One idea they suggest is one I dropped a few years ago, and I might be wrong about that. After the incised art at Creswell was discovered I noticed it would have been best lit around sunset in high summer. I wondered if this is why it was a cave on the southern side of the gorge that was chosen, and if examining the azimuths of caves with art could give details about seasonal use. The same idea came back to me when I heard of incised art on Levanzo in the Aegadian Islands. My idea was if it’s incised it needs a grazing angle of light to be seen best, so art would be most likely to have been created and used when the conditions were the best for seeing on that surface. It’s a simple idea and – if you ignore the evidence that Palaeolithic people had portable light, else how could they paint deep in caves, pretty sound. It was remembering about portable light that killed the idea for me.
Hayden and Villenuve haven’t worked around that problem, but they argue that accessibility to light is a factor that should be thought about in rock art. Not all sites will rely on sunlight, but a large sample could pull a signal of seasonal use from random noise of artificially lit cave sites. They present some results and there’s an interesting preference for 304º for decorated caves (think summer sunsets) and 124º for rock shelters (think winter sunrises). For undecorated caves and shelters there’s a slight preference for 0º (where would the light come from? I think there could be meteorological reasons for avoid due North, like the wind, but the results are definitely interesting enough to be worth pursuing.
All in all I think this is one of the best papers I’ve read this year. For a start Hayden & Villeneuve stay focused on the interesting aspect of ancient astronomy, the people who did it. It’s all very well saying this stone row aligns to this sunset or whatever, but a list of things that align to other things would be utterly tedious. The authors nearly always stick to explain why that should matter.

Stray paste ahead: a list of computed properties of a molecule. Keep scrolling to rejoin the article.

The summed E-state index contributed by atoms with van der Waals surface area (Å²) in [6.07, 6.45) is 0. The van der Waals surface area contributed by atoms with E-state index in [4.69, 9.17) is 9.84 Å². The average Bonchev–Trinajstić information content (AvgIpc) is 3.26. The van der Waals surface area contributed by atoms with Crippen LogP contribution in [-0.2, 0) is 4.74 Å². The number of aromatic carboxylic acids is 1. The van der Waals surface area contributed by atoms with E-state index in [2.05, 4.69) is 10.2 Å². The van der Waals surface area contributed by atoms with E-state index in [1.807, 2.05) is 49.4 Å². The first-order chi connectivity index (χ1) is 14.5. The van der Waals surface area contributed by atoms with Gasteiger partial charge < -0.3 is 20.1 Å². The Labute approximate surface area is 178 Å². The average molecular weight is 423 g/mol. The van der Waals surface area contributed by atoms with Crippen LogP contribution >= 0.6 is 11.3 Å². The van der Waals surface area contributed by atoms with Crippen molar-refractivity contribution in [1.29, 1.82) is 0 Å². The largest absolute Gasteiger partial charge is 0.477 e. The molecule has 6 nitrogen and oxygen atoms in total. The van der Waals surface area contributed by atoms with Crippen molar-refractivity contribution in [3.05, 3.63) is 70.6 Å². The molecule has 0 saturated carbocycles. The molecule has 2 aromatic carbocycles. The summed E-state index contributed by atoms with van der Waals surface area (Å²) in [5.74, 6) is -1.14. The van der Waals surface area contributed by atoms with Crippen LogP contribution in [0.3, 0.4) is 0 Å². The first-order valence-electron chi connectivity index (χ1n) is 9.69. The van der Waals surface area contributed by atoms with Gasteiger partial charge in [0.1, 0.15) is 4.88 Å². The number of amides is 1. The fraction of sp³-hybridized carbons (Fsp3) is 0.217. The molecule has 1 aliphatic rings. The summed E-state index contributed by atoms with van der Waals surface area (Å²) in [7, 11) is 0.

The only place where I think they miss is discussing the Abri Blanchard bone, which they interpret as a record of the highest zenith of the moon. They see this as the result of systematic observations almost like modern scientific observation. I’m bothered by this. One is why would someone want to know the variation of zenith height for the moon to any great detail, as opposed to the phases? Elsewhere through the paper they back up astronomical motives with examples from modern hunter-gathers. I don’t see anything similar for the zenith observations. I’m also concerned with how the observations were made. I can understand qualitative observations, like this is the furthest north or south the moon rises, but I’m wary of quantitative measurements, like the Moon is X units above the horizon. In this case there is a paper that argues when the moon is more than around 20º above the horizon it’s simply perceived as being ‘in the sky‘. (Jaaniste 2006:191)
It’s not worth overplaying this problem, it’s about a paragraph in the whole paper and the reason it stands out is that it is so much in contrast to the extremely well-reasoned argument in the rest of the article.
Another feature I really like about the paper is that you can read it. It’s cynical to see that people with something interesting to say write well to explain it, while people with nothing to say write poorly to hide it. Some people just write poorly. But you can’t write with clarity if your ideas are vapid, and Hayden & Villeneuve do write with clarity.
I’ve wracked my brains to think of a comparable introduction to Palaeolithic astronomy. It gets mentioned in a few books, but often as a couple of pages as a prelude to astronomy by settled populations. That’s understandable, the evidence is very fragmentary, but I think it means that if you’re looking for an introduction European Palaeolithic Astronomy you can’t do better than this article. Even if you’re more interested in North America or Australia it’s still a useful read in showing what a good argument looks like.
Hayden, B., & Villeneuve, S. (2011). Astronomy in the Upper Palaeolithic? Cambridge Archaeological Journal, 21 (03), 331-355 DOI: 10.1017/S0959774311000400
Jaaniste, J. (2006). On the Time-Space Context of Moon-Related Beliefs Folklore, 32, 185-196 [PDF]